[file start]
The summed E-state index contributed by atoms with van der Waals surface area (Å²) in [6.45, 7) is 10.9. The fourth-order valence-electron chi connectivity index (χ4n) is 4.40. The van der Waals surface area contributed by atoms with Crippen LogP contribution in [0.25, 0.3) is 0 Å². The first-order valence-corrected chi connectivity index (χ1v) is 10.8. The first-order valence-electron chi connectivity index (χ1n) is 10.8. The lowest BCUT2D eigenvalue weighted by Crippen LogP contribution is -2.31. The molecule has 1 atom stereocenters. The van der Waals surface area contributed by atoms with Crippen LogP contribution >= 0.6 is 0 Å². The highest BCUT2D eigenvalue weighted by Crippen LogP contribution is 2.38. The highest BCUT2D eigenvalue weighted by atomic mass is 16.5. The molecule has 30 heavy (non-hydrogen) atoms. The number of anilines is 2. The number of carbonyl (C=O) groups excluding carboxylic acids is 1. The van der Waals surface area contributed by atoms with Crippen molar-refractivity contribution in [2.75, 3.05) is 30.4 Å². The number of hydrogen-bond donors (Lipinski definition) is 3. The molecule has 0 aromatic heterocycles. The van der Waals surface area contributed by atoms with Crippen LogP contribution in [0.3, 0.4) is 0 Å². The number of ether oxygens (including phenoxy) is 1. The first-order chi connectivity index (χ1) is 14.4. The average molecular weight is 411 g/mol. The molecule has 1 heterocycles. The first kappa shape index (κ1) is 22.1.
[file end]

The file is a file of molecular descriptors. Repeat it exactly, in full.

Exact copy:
The summed E-state index contributed by atoms with van der Waals surface area (Å²) in [6.45, 7) is 10.9. The fourth-order valence-electron chi connectivity index (χ4n) is 4.40. The van der Waals surface area contributed by atoms with Crippen LogP contribution in [0.25, 0.3) is 0 Å². The first-order valence-corrected chi connectivity index (χ1v) is 10.8. The first-order valence-electron chi connectivity index (χ1n) is 10.8. The lowest BCUT2D eigenvalue weighted by Crippen LogP contribution is -2.31. The molecule has 1 atom stereocenters. The van der Waals surface area contributed by atoms with Crippen LogP contribution >= 0.6 is 0 Å². The highest BCUT2D eigenvalue weighted by Crippen LogP contribution is 2.38. The highest BCUT2D eigenvalue weighted by atomic mass is 16.5. The molecule has 30 heavy (non-hydrogen) atoms. The number of anilines is 2. The number of carbonyl (C=O) groups excluding carboxylic acids is 1. The van der Waals surface area contributed by atoms with Crippen molar-refractivity contribution in [2.75, 3.05) is 30.4 Å². The number of hydrogen-bond donors (Lipinski definition) is 3. The molecule has 0 aromatic heterocycles. The van der Waals surface area contributed by atoms with Crippen LogP contribution in [0.3, 0.4) is 0 Å². The number of ether oxygens (including phenoxy) is 1. The first-order chi connectivity index (χ1) is 14.4. The average molecular weight is 411 g/mol. The molecule has 1 heterocycles. The first kappa shape index (κ1) is 22.1.